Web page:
They come from Udine, Pordenone, Padua, Milan and many other cities of northern Italy. We’re talking about the members of the most prestigious yacht club of the Adriatic: the second oldest one among all the yacht clubs existing throughout Italy today. The first is Yachting Club Italiano in Genoa.
Admission to Yacht Club Adriaco of Trieste follows a particular procedure: first of all, two ordinary members have to submit an application and, only after the management has accepted it, the favourable secret vote of 75% of senior members (those with at least 5 years of membership) is required; then, if everything goes smoothly, the name of the would-be member will be exposed on the notice board for 15 days and, if no one has objected, the application will be definitively accepted.
In addition to an annual fee, the new member must pay an additional fee to confirm his entry. At this point, the new member has not only access right to all the facilities of the club but, above all, he is allowed to raise the club flag on his own boat.
When, in March 1903, Adriaco’s pennant was put before the Austrian Imperial Royal Commissionner, the latter did not approve it because he had noticed, or someone told him, that a red cross on a green field put against the white background of the sails would have formed the Italian flag. However, the thirteen founding members didn’t give up and imposed their own choice and, today, the same pennant still flies on members’ boats and the head office.
The club is a fragment of the history of Trieste if we consider that, when World War I broke out, many irredentists found refuge in the hidden rooms of Adriaco’s floating headquarters before fleeing in Italy by sea and fighting against Austria. The refuge was the third headquarters since the club was founded and consisted of a floating pontoon that, launched in 1912 by the shipyards of Muggia, had replaced an old sailing cargo vessel used as head office one year after the foundation.
For about 12 months, founding members had gathered in some offices made available by a partner within Hotel de la Ville where, many years later, Banca Popolare di Novara established its registered office. The today’s red-brick building in its typical liberty style was inaugurated in 1925 when the Royal Yacht Club Adriaco had become a lively important nautical center.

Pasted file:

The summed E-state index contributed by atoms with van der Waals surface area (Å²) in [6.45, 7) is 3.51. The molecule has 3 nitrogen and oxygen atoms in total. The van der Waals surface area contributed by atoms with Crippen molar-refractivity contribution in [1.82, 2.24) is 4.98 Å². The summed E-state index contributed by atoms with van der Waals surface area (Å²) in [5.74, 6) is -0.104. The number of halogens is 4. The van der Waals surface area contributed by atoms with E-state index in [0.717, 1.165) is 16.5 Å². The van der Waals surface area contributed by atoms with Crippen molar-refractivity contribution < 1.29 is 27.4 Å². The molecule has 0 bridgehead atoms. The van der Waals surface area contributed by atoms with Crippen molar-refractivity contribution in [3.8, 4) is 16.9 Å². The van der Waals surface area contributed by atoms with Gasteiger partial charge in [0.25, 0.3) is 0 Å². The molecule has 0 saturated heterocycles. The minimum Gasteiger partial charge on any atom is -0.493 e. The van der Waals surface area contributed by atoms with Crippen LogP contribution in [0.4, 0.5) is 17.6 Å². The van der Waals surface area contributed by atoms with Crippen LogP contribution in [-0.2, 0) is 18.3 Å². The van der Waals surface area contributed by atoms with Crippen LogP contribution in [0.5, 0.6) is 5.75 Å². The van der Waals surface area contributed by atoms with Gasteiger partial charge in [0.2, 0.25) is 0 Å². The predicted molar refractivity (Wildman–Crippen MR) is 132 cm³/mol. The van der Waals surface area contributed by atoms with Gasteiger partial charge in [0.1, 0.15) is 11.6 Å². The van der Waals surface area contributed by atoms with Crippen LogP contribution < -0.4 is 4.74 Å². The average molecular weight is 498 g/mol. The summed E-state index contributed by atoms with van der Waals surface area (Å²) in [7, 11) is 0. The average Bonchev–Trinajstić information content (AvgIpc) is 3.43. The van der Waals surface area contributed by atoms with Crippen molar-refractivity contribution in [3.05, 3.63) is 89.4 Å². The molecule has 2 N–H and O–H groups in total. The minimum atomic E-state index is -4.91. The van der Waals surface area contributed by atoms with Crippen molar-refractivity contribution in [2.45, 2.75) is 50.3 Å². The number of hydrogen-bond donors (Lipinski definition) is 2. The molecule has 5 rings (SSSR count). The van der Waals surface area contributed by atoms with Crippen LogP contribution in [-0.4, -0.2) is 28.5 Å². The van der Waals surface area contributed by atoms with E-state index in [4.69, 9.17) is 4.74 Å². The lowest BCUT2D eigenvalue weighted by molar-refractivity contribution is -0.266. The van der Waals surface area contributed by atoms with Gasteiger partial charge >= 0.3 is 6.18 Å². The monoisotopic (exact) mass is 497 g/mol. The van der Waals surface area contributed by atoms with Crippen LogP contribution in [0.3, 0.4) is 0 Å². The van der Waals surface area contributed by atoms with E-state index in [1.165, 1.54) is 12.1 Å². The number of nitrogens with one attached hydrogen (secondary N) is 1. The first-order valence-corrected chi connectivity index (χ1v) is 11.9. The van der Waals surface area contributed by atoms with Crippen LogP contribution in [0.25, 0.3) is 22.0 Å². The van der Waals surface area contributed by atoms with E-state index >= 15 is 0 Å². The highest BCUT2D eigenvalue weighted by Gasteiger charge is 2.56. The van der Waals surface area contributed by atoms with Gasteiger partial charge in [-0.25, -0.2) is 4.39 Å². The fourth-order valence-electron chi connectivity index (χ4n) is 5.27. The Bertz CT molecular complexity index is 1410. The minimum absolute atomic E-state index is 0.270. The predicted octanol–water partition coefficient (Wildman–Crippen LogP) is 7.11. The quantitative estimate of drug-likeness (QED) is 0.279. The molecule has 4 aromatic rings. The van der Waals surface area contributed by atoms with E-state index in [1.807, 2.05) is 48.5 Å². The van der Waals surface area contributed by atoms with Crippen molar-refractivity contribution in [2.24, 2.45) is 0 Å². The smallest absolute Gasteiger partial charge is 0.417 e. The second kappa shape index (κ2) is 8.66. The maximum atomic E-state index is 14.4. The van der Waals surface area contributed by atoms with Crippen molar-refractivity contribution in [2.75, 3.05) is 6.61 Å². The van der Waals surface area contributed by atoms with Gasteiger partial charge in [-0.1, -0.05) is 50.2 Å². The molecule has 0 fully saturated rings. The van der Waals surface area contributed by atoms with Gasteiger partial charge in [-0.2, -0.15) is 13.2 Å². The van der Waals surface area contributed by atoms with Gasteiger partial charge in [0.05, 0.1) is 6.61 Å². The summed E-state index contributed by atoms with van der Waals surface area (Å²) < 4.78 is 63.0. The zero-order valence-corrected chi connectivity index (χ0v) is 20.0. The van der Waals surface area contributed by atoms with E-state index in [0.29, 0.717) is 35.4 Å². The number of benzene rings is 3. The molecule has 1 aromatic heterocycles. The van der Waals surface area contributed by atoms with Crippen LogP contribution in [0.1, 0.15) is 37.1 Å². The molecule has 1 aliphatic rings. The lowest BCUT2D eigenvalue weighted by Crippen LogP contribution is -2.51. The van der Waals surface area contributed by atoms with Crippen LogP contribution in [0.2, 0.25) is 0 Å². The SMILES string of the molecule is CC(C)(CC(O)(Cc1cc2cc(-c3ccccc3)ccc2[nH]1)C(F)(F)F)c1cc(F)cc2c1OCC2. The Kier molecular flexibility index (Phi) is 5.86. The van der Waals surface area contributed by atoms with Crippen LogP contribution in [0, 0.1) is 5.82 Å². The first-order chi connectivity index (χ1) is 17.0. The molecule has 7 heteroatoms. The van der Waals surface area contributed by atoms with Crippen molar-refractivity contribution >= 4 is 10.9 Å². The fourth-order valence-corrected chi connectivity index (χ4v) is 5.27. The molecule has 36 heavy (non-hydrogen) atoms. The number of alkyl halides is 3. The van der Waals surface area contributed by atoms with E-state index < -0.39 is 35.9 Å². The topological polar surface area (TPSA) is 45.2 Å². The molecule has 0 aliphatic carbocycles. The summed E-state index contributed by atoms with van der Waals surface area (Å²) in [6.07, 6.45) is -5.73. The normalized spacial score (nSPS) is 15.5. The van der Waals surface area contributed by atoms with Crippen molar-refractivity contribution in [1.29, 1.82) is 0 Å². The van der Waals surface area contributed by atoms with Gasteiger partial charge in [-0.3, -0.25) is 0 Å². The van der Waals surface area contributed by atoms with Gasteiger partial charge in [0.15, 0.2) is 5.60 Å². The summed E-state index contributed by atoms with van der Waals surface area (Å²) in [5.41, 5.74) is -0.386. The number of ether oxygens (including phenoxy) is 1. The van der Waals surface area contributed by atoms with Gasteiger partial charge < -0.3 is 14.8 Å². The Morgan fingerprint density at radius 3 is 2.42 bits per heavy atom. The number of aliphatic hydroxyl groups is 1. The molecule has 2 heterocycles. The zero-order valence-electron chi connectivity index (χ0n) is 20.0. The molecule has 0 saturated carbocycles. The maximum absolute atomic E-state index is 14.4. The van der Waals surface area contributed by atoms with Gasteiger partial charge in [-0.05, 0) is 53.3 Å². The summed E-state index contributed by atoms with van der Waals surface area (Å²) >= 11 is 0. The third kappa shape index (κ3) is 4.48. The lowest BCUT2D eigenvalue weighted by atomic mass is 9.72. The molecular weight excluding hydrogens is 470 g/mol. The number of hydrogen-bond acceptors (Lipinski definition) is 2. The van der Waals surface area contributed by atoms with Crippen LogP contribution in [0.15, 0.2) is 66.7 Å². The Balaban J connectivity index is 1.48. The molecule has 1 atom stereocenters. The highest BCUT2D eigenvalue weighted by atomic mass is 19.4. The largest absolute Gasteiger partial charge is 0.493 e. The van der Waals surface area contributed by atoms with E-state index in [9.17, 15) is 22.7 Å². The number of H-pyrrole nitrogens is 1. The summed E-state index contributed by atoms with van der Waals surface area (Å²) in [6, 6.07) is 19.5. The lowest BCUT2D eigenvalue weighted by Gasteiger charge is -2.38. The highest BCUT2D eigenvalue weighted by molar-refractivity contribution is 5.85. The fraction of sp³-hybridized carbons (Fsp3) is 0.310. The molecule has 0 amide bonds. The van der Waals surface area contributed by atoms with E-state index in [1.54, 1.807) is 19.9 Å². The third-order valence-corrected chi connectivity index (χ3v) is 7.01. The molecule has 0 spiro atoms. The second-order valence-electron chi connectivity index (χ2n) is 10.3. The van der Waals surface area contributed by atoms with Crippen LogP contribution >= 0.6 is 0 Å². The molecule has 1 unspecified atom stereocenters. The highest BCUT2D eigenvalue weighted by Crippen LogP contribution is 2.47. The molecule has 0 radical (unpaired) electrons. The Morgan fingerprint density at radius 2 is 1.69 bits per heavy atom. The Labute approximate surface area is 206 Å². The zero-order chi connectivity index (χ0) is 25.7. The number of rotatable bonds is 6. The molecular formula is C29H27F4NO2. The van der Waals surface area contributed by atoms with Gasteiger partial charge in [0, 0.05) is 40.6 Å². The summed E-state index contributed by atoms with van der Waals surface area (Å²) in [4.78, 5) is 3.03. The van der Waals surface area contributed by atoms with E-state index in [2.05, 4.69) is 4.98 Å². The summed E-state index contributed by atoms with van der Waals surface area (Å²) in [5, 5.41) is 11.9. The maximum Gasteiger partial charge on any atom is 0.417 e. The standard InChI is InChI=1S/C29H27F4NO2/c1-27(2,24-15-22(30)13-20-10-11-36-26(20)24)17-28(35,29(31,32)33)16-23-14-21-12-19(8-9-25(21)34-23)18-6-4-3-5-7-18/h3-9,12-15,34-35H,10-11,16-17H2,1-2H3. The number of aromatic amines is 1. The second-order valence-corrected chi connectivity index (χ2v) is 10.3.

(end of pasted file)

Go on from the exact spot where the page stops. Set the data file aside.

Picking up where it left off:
Contemporaneous documents confirm that, in 1924, the club had 444 members, 2 steam yachts, 1 motor yacht, 14 auxiliary yachts, 28 powerboats and 80 sailing yachts. One year later, members had become 627 and the social fleet had 116 boats.
Meanwhile, club members started Bollettino Mensile dell’Adriaco, whose pages told the sporting successes and promoted fundraising campaigns for the construction of the definitive seat. The motto of the club – ” Science, Faith, Courage”, printed in the floor of the salon – condensed the spirit of time and summarized the lines of a hymn members sang many years before: Lesti lanciatevi, bianchi velieri, /come al galoppo vivi corsieri, /lesti lanciatevi al navigar, / viva San Giusto sempre sul mar!
Glad and sad pages as when, in 1945, the members were forced to take all furniture away to save it from bombs and any explosion risks after dock Sartorio had been mined. In those years, the seat of the club was requisitioned by the Bristish Navy and only some years later a captain of the Royal Navy attenuated the seizure of the club.
In 1948, the Adriaco had 1,000 members and 145 boats that, in the immediate post-war era, still sailed along the mined areas but managed to beat, during a hard exciting race, the English gentlemen who occupied the Free Land of Trieste.
Today, this parade of boats, docked and exposed in front of the entrance of the club, is only a memory. Unfortunately, two of them have recently passed away: Carlo Sciarrelli’s “Bat”, a small 1889-built English yacht and the Pecorari Family’s Maris Stella, designed in 1904 to be, under the name of Elly, the school-boat of the cadets of the Austro-Hungarian Navy which subsequently became Italian prey during World War I.
Every time I could, I gladly violated the rules of this club and I entered its gates to admire the stern of Ervin’s Kingfisher or the sleek lines of the Auriga. When the bar was open, I even exaggerated and I had a coffee with the famous ghosts of that glorious seat.
The seat of Yacht Club Adriaco, with the parade of the ladies of the sea, is worth more a transgression!